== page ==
A Content Analysis of Self-Reported Financial Relationships in Biomedical Research

S. Scott Graham, Nandini Sharma, Martha S. Karnes, Zoltan P. Majdik, Joshua B. Barbour, Justin F. Rousseau

Research output: Contribution to journalArticlepeer-review


Introduction: Financial conflicts of interest (fCOI) present well documented risks to the integrity of biomedical research. However, few studies differentiate among fCOI types in their analyses, and those that do tend to use preexisting taxonomies for fCOI identification. Research on fCOI would benefit from an empirically-derived taxonomy of self-reported fCOI and data on fCOI type and payor prevalence. Methods: We conducted a content analysis of 6,165 individual self-reported relationships from COI statements distributed across 378 articles indexed with PubMed. Two coders used an iterative coding process to identify and classify individual fCOI types and payors. Inter-rater reliability was κ = 0.935 for fCOI type and κ = 0.884 for payor identification. Results: Our analysis identified 21 fCOI types, 9 of which occurred at prevalences greater than 1%. These included research funding (24.8%), speaking fees (20.8%), consulting fees (18.8%), advisory relationships (11%), industry employment (7.6%), unspecified fees (4.8%), travel fees (3.2%), stock holdings (3.1%), and patent ownership (1%). Reported fCOI were held with 1,077 unique payors, 22 of which were present in more than 1% of financial relationships. The ten most common payors included Pfizer (4%), Novartis (3.9%), MSD (3.8%), Bristol Myers Squibb (3.2%), AstraZeneca (3.1%), GSK (3%), Boehringer Ingelheim (2.9%), Roche (2.8%), Eli LIlly (2.5%), and AbbVie (2.4%). Conclusions: These results provide novel multi-domain prevalence data on self-reported fCOI and payors in biomedical research. As such, they have the potential to catalyze future research that can assess the differential effects of various types of fCOI. Specifically, the data suggest that comparative analyses of the effects of different fCOI types are needed and that special attention should be paid to the diversity of payor types for research relationships.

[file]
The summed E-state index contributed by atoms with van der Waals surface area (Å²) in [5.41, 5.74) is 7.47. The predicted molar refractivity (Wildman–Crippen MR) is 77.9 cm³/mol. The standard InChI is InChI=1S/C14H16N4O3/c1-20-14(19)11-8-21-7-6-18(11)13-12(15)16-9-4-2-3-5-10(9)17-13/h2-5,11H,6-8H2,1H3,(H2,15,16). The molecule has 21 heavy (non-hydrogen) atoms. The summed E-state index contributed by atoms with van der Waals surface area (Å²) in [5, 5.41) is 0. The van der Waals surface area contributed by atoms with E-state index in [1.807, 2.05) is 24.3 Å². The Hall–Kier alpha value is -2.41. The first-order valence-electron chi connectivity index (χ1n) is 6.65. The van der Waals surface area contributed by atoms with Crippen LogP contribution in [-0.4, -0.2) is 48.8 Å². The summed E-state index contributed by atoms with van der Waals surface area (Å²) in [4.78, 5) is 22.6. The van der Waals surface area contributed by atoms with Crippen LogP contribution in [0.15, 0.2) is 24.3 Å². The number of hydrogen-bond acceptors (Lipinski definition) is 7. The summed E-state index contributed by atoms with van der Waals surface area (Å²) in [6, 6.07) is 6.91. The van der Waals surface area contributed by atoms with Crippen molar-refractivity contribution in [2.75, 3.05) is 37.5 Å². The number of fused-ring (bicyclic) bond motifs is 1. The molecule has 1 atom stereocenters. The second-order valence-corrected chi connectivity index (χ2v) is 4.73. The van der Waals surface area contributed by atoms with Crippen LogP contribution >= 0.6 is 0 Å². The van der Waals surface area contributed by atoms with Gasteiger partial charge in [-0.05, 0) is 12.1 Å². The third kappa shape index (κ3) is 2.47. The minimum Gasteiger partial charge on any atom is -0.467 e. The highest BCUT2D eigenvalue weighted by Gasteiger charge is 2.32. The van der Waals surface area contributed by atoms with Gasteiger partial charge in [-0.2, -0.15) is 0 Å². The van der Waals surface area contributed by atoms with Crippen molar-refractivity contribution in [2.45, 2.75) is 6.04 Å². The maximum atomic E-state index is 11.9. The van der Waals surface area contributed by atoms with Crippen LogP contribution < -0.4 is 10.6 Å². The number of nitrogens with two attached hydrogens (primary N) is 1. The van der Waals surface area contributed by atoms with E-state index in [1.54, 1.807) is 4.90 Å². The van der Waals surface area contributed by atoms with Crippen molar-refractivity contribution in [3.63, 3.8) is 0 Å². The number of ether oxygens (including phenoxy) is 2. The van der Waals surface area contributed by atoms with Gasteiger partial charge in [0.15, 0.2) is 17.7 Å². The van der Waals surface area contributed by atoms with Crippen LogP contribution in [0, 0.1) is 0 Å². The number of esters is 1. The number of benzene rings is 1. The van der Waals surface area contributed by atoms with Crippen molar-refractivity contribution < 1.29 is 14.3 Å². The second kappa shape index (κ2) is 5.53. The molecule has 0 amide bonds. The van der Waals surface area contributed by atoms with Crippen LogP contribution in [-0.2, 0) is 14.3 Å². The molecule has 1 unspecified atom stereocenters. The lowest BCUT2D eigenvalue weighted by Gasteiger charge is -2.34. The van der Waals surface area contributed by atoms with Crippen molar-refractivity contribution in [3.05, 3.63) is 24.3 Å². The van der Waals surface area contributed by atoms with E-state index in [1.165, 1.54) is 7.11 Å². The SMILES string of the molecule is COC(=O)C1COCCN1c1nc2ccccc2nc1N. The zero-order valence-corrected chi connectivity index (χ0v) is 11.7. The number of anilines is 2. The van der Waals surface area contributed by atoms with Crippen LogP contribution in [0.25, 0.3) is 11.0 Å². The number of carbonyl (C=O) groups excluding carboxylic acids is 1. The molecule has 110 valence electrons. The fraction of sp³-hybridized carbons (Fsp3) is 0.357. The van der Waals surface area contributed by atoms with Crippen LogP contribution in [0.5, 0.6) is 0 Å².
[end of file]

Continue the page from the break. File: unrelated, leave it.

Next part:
Original languageEnglish (US)
Pages (from-to)91-98
Number of pages8
JournalAJOB Empirical Bioethics
Issue number2
StatePublished - 2023
Externally publishedYes


  • Conflict of interest
  • drug industry
  • ethics
  • health policy
  • research

ASJC Scopus subject areas

  • Health(social science)
  • Philosophy
  • Health Policy


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